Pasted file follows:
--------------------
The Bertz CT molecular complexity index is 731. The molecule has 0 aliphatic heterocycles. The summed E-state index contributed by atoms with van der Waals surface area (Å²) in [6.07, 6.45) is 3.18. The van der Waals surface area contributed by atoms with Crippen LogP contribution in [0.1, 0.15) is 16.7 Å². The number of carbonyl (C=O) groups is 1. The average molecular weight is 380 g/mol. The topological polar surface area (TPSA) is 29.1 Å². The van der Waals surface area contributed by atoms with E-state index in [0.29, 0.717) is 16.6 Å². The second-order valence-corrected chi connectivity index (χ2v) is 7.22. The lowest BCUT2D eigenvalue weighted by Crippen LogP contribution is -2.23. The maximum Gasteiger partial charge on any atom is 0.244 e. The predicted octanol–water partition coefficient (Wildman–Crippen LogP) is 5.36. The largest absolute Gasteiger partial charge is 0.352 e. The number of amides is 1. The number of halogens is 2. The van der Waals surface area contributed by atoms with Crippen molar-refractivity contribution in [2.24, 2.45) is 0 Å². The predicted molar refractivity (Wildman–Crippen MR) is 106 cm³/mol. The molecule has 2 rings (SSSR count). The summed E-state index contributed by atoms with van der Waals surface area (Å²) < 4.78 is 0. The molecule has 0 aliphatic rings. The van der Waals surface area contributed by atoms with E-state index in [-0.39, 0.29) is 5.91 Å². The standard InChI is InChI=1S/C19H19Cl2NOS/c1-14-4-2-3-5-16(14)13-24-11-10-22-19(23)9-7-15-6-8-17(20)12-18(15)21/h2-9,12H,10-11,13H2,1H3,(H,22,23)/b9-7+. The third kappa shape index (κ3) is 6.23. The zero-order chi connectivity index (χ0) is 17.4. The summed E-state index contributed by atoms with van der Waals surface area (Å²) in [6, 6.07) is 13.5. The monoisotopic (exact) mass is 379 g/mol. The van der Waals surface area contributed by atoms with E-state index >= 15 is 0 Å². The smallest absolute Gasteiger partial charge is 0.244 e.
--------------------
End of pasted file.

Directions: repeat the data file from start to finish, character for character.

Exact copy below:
The Bertz CT molecular complexity index is 731. The molecule has 0 aliphatic heterocycles. The summed E-state index contributed by atoms with van der Waals surface area (Å²) in [6.07, 6.45) is 3.18. The van der Waals surface area contributed by atoms with Crippen LogP contribution in [0.1, 0.15) is 16.7 Å². The number of carbonyl (C=O) groups is 1. The average molecular weight is 380 g/mol. The topological polar surface area (TPSA) is 29.1 Å². The van der Waals surface area contributed by atoms with E-state index in [0.29, 0.717) is 16.6 Å². The second-order valence-corrected chi connectivity index (χ2v) is 7.22. The lowest BCUT2D eigenvalue weighted by Crippen LogP contribution is -2.23. The maximum Gasteiger partial charge on any atom is 0.244 e. The predicted octanol–water partition coefficient (Wildman–Crippen LogP) is 5.36. The largest absolute Gasteiger partial charge is 0.352 e. The number of amides is 1. The number of halogens is 2. The van der Waals surface area contributed by atoms with Crippen molar-refractivity contribution in [2.24, 2.45) is 0 Å². The predicted molar refractivity (Wildman–Crippen MR) is 106 cm³/mol. The molecule has 2 rings (SSSR count). The summed E-state index contributed by atoms with van der Waals surface area (Å²) < 4.78 is 0. The molecule has 0 aliphatic rings. The van der Waals surface area contributed by atoms with E-state index in [-0.39, 0.29) is 5.91 Å². The standard InChI is InChI=1S/C19H19Cl2NOS/c1-14-4-2-3-5-16(14)13-24-11-10-22-19(23)9-7-15-6-8-17(20)12-18(15)21/h2-9,12H,10-11,13H2,1H3,(H,22,23)/b9-7+. The third kappa shape index (κ3) is 6.23. The zero-order chi connectivity index (χ0) is 17.4. The summed E-state index contributed by atoms with van der Waals surface area (Å²) in [6, 6.07) is 13.5. The monoisotopic (exact) mass is 379 g/mol. The van der Waals surface area contributed by atoms with E-state index >= 15 is 0 Å². The smallest absolute Gasteiger partial charge is 0.244 e.